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This is perhaps most naturally phrased as a promise problem. Given numbers $n$ and $s$, where $s$ is the sum of the prime factors of $n$ (distinct or with multiplicity; I imagine both variants will have the same answer), find the factorization of $n$. Can this be done in deterministic polynomial time?

Alternately, and slightly weaker: is FACTORIZATION (any of the standard decision-problem versions, perhaps "does $n$ have a prime factor between $a$ and $b$?") in $\text{P}^\text{sopf}$?

I'm essentially trying to prove to myself that sopf($n$) cannot be calculated faster than by factoring $n$, but the problem seems hopeless (unless $\text{FACTORIZATION}\in\text{P}$, in which case it is uninteresting). This is interesting because it seems 'obvious' that there could be no better approach, but I can't think of a way to formalize it that would be true, let alone have a hope to be proved.

Other approaches to this problem would be welcome.

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I would guess that if n is the product of two primes, one just a bit bigger than the square root of n, then knowing their sum isn't typically a help in factorising n. – Charles Matthews Sep 29 '10 at 6:15
That was my feeling too -- even over a wider range, once n is sufficiently large. – Charles Sep 29 '10 at 6:18
Charles- knowing the sum and product of two integers tells you what they are by the quadratic formula. – Ben Webster Sep 29 '10 at 6:18
If $n$ is the product of exactly two primes, finding these from $n$ and $sopf(n)$ can be done by simply solving a quadratic equation in one variable: if $n = p q$ and $s = p + q$, then $p$ and $q$ are the solutions of $x^2 - s x + n = 0$. – felix Sep 29 '10 at 6:20
However, knowing xyz and x + y + z isn't enough to determine x, y, z; knowing the sopf wouldn't help you factor non-semiprimes directly. – Harrison Brown Sep 29 '10 at 7:12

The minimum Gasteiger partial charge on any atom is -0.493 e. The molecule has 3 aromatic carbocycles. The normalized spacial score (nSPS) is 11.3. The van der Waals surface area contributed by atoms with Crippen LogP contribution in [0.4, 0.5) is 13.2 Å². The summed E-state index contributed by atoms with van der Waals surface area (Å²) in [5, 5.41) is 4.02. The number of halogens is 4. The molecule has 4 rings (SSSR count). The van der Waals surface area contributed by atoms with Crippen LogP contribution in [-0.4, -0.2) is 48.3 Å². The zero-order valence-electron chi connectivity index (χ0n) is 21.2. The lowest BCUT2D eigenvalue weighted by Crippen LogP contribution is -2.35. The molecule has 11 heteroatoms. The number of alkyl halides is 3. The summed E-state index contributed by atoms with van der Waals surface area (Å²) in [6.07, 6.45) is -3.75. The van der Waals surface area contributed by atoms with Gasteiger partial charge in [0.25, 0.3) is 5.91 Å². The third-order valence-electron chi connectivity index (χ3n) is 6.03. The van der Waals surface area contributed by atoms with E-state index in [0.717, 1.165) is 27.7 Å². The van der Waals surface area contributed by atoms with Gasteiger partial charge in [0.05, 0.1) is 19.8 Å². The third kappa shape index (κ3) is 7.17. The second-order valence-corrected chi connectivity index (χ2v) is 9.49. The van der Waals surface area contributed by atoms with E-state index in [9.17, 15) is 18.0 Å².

up vote 2 down vote accepted

I don't know about the promise problem, but my educated hunch is that computing the sum of the prime factors should indeed be roughly as hard as factoring. Here's why: let $N$ be odd and squarefree. Then if we can compute $sopf(N)$, we'll know the parity of the number of prime factors of $N$, which I've gone on record as believing to be hard. (And nobody's contradicted me, so far...)

Terry Tao's answer to that question, by the way, is incredibly useful in thinking about these types of problems. It also indicates that we can sometimes compute the parity even when we can't do anything else, though; I don't know if that applies to number-of-prime-factors. (I am decidedly not a number theorist...)

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Let $N$ be the number to be factored. First, use an algorithm to quickly determine if $N$ is a perfect $k$-th power. Daniel Bernstein's papers say this can be done in "essentially linear time" (see this related MO post). Depending on the output of the first algorithm, use $A(\omega(N)) \ge G(\omega(N))$ (i.e. Arithmetic Mean-Geometric Mean Inequality) to reduce the search space:
$$\displaystyle\sum_{p|N}{p} \ge \omega(N)\left({\displaystyle\prod_{p | N}{p}}\right)^{\frac{1}{\omega(N)}}$$ with equality if and only if the previous algorithm gives an affirmative answer. Lastly, use number-theoretic techniques and your knowledge of the "structural properties" of $N$ to give "tight" lower bounds for $\omega(N)$, the number of distinct prime factors of $N$ and the radical $$rad(N) = \displaystyle\prod_{p | N}{p}$$ of $N$. This method will give you a priori knowledge (i.e. an estimate) for the true magnitude of the sum.

Of course, the same method gives you bounds for $\omega(N)$ and $rad(N)$ when either one is known, under the conditions of the problem that you are considering.

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Suppose someone gives you an arbitrary integer $N$ together with the sum of its prime factors. In general, you won't have any "structural properties" you can use. This question is asking about worst-case performance, not how well we can factor the rare numbers that happen to be nontrivial perfect powers. – S. Carnahan Mar 7 '11 at 4:10

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